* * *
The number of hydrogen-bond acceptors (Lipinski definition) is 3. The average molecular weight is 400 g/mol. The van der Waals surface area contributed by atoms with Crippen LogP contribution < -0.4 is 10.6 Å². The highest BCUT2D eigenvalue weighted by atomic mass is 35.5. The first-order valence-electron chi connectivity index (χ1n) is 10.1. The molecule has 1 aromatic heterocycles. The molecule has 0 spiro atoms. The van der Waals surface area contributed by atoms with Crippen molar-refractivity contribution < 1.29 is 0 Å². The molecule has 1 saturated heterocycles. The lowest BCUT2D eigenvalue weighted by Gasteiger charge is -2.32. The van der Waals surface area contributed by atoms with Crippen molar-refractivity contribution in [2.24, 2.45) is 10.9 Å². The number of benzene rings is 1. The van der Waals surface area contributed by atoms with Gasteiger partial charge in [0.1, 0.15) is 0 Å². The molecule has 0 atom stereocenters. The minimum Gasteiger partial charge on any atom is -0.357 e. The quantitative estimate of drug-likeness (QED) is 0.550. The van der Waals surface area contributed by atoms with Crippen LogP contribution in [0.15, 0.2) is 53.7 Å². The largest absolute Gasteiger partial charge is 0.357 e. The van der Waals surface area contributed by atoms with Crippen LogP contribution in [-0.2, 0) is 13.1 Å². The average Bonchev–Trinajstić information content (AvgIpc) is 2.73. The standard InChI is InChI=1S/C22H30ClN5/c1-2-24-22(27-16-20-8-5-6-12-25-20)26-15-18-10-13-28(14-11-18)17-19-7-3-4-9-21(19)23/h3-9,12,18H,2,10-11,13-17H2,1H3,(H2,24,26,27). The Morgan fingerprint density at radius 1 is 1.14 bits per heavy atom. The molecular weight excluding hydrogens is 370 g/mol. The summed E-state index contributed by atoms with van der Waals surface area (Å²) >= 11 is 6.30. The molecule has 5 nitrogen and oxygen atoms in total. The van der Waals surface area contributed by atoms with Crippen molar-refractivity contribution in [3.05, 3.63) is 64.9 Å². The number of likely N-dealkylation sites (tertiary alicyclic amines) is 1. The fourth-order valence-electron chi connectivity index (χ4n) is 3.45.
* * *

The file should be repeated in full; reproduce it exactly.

The number of hydrogen-bond acceptors (Lipinski definition) is 3. The average molecular weight is 400 g/mol. The van der Waals surface area contributed by atoms with Crippen LogP contribution < -0.4 is 10.6 Å². The highest BCUT2D eigenvalue weighted by atomic mass is 35.5. The first-order valence-electron chi connectivity index (χ1n) is 10.1. The molecule has 1 aromatic heterocycles. The molecule has 0 spiro atoms. The van der Waals surface area contributed by atoms with Crippen molar-refractivity contribution < 1.29 is 0 Å². The molecule has 1 saturated heterocycles. The lowest BCUT2D eigenvalue weighted by Gasteiger charge is -2.32. The van der Waals surface area contributed by atoms with Crippen molar-refractivity contribution in [2.24, 2.45) is 10.9 Å². The number of benzene rings is 1. The van der Waals surface area contributed by atoms with Gasteiger partial charge in [0.1, 0.15) is 0 Å². The molecule has 0 atom stereocenters. The minimum Gasteiger partial charge on any atom is -0.357 e. The quantitative estimate of drug-likeness (QED) is 0.550. The van der Waals surface area contributed by atoms with Crippen LogP contribution in [0.15, 0.2) is 53.7 Å². The largest absolute Gasteiger partial charge is 0.357 e. The van der Waals surface area contributed by atoms with Crippen LogP contribution in [-0.2, 0) is 13.1 Å². The average Bonchev–Trinajstić information content (AvgIpc) is 2.73. The standard InChI is InChI=1S/C22H30ClN5/c1-2-24-22(27-16-20-8-5-6-12-25-20)26-15-18-10-13-28(14-11-18)17-19-7-3-4-9-21(19)23/h3-9,12,18H,2,10-11,13-17H2,1H3,(H2,24,26,27). The Morgan fingerprint density at radius 1 is 1.14 bits per heavy atom. The molecular weight excluding hydrogens is 370 g/mol. The summed E-state index contributed by atoms with van der Waals surface area (Å²) >= 11 is 6.30. The molecule has 5 nitrogen and oxygen atoms in total. The van der Waals surface area contributed by atoms with Crippen molar-refractivity contribution in [3.05, 3.63) is 64.9 Å². The number of likely N-dealkylation sites (tertiary alicyclic amines) is 1. The fourth-order valence-electron chi connectivity index (χ4n) is 3.45.